The CCTV building is the China Central Television (CCTV) headquarters located near to the Third Ring Road in Beijing’s new Central Business District. The unique design involves two L-shaped towers connected at the top and the bottom to form a continuous structure.

At its tallest point the building is 234m high with the two towers connecting on the 51st floor, 163m above the ground. The grounds and gardens below were designed to double as filming grounds for the corporation.

CCTV Building

 

During my trip to Beijing visiting the CCTV building was high on my list, I was even luckily enough to visit it both at day and night. It’s wasn’t like anything I had seen or photographed before and I knew it would be an important inclusion when putting together Offbeat.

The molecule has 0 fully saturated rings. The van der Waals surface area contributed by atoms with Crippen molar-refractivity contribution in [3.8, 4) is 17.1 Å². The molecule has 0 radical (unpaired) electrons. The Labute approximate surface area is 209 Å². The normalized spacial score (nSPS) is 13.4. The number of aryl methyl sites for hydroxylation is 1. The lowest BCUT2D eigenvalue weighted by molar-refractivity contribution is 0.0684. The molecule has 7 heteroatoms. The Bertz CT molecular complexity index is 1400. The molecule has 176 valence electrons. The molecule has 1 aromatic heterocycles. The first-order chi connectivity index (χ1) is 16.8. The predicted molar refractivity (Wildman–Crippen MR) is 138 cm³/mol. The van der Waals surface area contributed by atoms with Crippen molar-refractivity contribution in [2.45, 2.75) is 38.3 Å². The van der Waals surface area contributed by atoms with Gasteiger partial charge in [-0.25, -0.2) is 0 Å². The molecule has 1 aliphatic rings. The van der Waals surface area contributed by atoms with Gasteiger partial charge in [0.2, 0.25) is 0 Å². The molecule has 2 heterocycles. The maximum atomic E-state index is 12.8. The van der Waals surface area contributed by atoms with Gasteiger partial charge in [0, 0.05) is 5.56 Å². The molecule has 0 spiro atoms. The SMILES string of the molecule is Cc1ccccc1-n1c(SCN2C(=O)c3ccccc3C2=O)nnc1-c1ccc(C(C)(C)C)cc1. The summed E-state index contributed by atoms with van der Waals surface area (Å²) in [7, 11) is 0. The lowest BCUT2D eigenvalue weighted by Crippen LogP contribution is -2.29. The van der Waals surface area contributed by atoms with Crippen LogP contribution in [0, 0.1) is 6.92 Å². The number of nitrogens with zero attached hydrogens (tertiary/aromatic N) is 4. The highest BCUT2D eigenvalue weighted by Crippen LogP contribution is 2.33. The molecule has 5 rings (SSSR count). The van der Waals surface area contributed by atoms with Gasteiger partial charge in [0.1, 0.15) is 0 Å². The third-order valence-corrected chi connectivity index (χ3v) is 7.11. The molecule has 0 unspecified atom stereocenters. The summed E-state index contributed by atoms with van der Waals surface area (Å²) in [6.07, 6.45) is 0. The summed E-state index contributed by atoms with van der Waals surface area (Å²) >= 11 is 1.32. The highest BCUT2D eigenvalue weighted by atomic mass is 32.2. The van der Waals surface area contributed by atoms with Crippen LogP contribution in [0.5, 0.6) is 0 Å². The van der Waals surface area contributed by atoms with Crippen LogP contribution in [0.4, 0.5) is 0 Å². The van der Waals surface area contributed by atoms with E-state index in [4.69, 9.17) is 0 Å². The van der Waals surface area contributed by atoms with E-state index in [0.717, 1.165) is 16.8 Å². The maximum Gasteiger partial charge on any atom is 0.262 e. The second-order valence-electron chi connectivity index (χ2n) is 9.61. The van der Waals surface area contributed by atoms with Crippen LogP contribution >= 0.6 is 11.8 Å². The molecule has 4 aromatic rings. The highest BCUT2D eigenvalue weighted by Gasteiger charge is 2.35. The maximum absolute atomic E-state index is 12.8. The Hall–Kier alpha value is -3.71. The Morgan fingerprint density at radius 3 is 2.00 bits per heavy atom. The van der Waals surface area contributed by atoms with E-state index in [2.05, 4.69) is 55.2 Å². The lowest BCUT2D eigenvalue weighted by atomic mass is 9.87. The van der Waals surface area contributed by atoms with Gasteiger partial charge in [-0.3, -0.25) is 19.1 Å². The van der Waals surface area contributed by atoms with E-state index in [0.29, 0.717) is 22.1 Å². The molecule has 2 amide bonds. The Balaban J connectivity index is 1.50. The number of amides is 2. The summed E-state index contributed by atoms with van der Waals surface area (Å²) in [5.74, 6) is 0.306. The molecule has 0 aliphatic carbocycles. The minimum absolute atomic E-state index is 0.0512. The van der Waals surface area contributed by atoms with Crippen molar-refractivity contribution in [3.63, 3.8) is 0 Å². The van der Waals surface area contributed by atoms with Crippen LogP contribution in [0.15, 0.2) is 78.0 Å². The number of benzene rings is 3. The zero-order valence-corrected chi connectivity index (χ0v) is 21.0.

CCTV Building

 

Further reading:

My book OFFBEAT featuring the CCTV Building in Beijing is now out of print but you can find more details about it HERE.

Koolhaas, Delirious in Beijing from the New York Times.

From conception to construction: China Central Television (CCTV) Headquarters.

From the architects OMA.

Crossing the Nullarbor

Over the last few weeks I have been working on something I have been trying to bring to light for ten years. In 2009 I crossed the Nullarbor in Australia by car, a stretch of desert crossing South Australia and Western Australia. We would be driving for three days, 1200 km, through an unchanging landscape and I wanted to document that somehow.